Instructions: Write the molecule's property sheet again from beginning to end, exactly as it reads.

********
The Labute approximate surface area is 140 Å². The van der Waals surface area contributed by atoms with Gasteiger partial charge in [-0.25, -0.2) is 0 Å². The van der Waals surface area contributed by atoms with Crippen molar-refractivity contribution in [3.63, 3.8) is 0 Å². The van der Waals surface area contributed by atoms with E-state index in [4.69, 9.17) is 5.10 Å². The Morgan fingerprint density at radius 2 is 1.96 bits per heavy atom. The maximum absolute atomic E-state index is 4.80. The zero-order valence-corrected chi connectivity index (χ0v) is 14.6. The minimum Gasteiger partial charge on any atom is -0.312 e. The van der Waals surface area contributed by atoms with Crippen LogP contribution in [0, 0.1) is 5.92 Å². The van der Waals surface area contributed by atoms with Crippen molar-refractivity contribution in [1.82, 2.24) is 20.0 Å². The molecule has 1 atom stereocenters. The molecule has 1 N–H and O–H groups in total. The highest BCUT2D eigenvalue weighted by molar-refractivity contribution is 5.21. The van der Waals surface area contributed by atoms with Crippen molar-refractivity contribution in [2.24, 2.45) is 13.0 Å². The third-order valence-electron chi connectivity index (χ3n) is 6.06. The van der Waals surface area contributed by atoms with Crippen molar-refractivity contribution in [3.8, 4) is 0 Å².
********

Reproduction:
The Labute approximate surface area is 140 Å². The van der Waals surface area contributed by atoms with Gasteiger partial charge in [-0.25, -0.2) is 0 Å². The van der Waals surface area contributed by atoms with Crippen molar-refractivity contribution in [3.63, 3.8) is 0 Å². The van der Waals surface area contributed by atoms with E-state index in [4.69, 9.17) is 5.10 Å². The Morgan fingerprint density at radius 2 is 1.96 bits per heavy atom. The maximum absolute atomic E-state index is 4.80. The zero-order valence-corrected chi connectivity index (χ0v) is 14.6. The minimum Gasteiger partial charge on any atom is -0.312 e. The van der Waals surface area contributed by atoms with Crippen LogP contribution in [0, 0.1) is 5.92 Å². The van der Waals surface area contributed by atoms with Crippen molar-refractivity contribution in [1.82, 2.24) is 20.0 Å². The molecule has 1 atom stereocenters. The molecule has 1 N–H and O–H groups in total. The highest BCUT2D eigenvalue weighted by molar-refractivity contribution is 5.21. The van der Waals surface area contributed by atoms with Crippen molar-refractivity contribution in [2.24, 2.45) is 13.0 Å². The third-order valence-electron chi connectivity index (χ3n) is 6.06. The van der Waals surface area contributed by atoms with Crippen molar-refractivity contribution in [3.8, 4) is 0 Å².